Religious history of DPRK Korea has a rich religious heritage. Buddhism, Confucianism and Shamanism have been practiced on the Korean peninsula for centuries with other religions, such as Christianity and Tonghak arriving much later – Christianity first in the 1600s and Tonghak in the 1800s. Such was the widespread adherence to Christianity in North Korea that, by the twentieth century, Pyongyang was known as “the Jerusalem of the East.” Pope John Paul II said that the Korean church was “unique in the story of the Church.”

One refugee described how he and his wife hid under a blanket to sing hymns, whereas another reported how their friend was taken to one of the most notorious prison camps in the DPRK after being seen saying grace over dinner.

Propaganda In one DPRK book, ‘The Jackals’, a cartoon shows an American missionary poisoning a Korean boy.

State surveillance One former Public Safety Agency employee recounts: “we gave instructions to the neighbourhood unit and the Primary Party Committee to watch certain [Christian] people. We told them to watch them closely and report the people who visit them. We were to be informed every 15 days.”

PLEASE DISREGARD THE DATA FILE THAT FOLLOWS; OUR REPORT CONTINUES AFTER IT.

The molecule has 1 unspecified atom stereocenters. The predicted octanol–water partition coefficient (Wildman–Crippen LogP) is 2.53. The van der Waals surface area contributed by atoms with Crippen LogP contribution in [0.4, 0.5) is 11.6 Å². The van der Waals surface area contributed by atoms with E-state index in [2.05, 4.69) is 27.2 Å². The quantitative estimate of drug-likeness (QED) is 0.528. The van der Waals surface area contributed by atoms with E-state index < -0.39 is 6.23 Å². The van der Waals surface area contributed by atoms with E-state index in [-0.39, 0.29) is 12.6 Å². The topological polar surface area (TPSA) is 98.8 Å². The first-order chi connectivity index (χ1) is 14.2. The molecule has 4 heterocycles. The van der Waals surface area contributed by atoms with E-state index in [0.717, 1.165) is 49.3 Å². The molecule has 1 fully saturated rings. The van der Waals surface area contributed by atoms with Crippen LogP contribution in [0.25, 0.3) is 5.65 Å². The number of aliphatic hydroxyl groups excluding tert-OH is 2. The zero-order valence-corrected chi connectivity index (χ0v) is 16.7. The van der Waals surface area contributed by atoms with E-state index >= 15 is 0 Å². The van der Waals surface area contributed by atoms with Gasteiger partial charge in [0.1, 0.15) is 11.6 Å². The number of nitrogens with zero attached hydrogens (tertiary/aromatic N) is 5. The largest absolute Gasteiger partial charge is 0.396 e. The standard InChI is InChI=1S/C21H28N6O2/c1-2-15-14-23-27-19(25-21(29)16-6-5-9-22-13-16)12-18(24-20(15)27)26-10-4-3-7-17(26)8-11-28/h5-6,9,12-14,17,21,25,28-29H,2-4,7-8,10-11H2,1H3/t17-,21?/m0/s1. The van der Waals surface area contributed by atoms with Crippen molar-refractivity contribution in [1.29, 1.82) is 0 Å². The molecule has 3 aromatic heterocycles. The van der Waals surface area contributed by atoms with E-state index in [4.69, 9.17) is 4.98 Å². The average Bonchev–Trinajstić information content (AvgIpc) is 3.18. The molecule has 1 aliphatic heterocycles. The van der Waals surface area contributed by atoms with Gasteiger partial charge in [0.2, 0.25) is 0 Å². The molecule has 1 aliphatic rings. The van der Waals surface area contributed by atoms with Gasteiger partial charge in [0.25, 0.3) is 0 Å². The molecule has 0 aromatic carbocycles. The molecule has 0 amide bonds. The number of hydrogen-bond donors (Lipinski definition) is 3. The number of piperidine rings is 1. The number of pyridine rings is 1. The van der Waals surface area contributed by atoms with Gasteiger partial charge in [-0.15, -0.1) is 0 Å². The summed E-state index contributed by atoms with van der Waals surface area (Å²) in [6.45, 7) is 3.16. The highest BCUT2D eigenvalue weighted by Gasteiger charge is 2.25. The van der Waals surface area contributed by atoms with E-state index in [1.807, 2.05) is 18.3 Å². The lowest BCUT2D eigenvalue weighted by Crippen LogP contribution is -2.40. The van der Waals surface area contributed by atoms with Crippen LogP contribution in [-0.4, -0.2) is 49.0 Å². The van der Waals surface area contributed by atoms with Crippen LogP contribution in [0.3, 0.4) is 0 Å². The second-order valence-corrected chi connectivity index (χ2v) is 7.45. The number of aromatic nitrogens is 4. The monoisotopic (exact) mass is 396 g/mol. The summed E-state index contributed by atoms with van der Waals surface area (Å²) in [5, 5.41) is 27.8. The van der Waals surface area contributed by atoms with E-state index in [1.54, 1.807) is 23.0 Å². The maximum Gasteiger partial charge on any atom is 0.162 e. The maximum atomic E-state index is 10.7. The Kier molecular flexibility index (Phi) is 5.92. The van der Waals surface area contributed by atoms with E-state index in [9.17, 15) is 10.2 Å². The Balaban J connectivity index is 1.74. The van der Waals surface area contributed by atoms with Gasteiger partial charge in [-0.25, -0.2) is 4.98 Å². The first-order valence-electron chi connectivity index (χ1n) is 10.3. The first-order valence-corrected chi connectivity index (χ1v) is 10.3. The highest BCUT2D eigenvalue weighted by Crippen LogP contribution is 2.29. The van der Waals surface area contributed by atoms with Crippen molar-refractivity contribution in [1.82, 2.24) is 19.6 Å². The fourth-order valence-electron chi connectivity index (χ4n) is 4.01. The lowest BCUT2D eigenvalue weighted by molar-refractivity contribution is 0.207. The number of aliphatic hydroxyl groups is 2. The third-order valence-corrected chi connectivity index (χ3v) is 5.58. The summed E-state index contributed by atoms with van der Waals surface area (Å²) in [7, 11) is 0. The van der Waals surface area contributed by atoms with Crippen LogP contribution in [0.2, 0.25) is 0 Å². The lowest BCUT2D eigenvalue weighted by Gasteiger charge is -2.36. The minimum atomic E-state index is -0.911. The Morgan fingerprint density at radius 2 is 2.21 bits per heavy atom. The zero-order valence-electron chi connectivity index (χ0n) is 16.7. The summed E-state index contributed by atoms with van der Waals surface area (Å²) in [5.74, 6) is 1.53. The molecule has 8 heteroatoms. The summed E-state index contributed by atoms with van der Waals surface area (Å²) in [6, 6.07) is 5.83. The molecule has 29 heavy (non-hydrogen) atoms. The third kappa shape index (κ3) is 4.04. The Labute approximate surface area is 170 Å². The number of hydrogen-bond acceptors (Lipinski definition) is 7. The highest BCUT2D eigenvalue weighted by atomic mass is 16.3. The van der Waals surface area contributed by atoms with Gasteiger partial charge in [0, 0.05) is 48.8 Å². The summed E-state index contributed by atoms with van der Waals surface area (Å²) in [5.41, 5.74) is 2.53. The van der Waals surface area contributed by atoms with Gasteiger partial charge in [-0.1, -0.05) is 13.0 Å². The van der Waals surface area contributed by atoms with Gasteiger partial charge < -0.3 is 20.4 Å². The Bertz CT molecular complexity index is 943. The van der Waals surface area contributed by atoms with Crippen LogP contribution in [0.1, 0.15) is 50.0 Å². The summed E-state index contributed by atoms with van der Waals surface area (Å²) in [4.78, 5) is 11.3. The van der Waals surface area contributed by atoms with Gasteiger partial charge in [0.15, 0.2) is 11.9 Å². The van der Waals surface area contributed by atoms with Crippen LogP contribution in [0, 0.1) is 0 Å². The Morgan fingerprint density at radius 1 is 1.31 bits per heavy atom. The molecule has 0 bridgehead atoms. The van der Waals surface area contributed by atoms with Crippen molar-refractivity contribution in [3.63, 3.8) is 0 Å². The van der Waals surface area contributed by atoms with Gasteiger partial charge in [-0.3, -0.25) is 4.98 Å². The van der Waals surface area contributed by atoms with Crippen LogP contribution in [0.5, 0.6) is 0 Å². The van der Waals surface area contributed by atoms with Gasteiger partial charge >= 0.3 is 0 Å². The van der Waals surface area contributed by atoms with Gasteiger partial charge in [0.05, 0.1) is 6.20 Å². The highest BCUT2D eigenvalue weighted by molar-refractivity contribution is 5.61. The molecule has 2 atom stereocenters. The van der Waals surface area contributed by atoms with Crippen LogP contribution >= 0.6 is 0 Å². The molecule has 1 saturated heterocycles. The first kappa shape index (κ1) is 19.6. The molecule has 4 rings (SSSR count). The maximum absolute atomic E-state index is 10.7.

Treatment in prison camps Kim Sung-Min, a former captain in the North Korean army: “Inside the camp there are two types of prisoner, the anti-government type and the religious type. Neither type gets out – they are in until they die.”

When in a camp, religious followers and particularly Christians are subject to especially harsh treatment. One woman, arrested for her faith, was “assigned to pull the cart used to remove excrement from the prison latrines. Several times the guards made her lick off excrement that had spilled over in order to humiliate and discipline her.”

Jeon Young-ok, who was imprisoned and brutalised in a DPRK camp, testified that “They tortured the Christians the most. They were denied food and sleep. They were forced to stick out their tongue and iron was pushed into it.”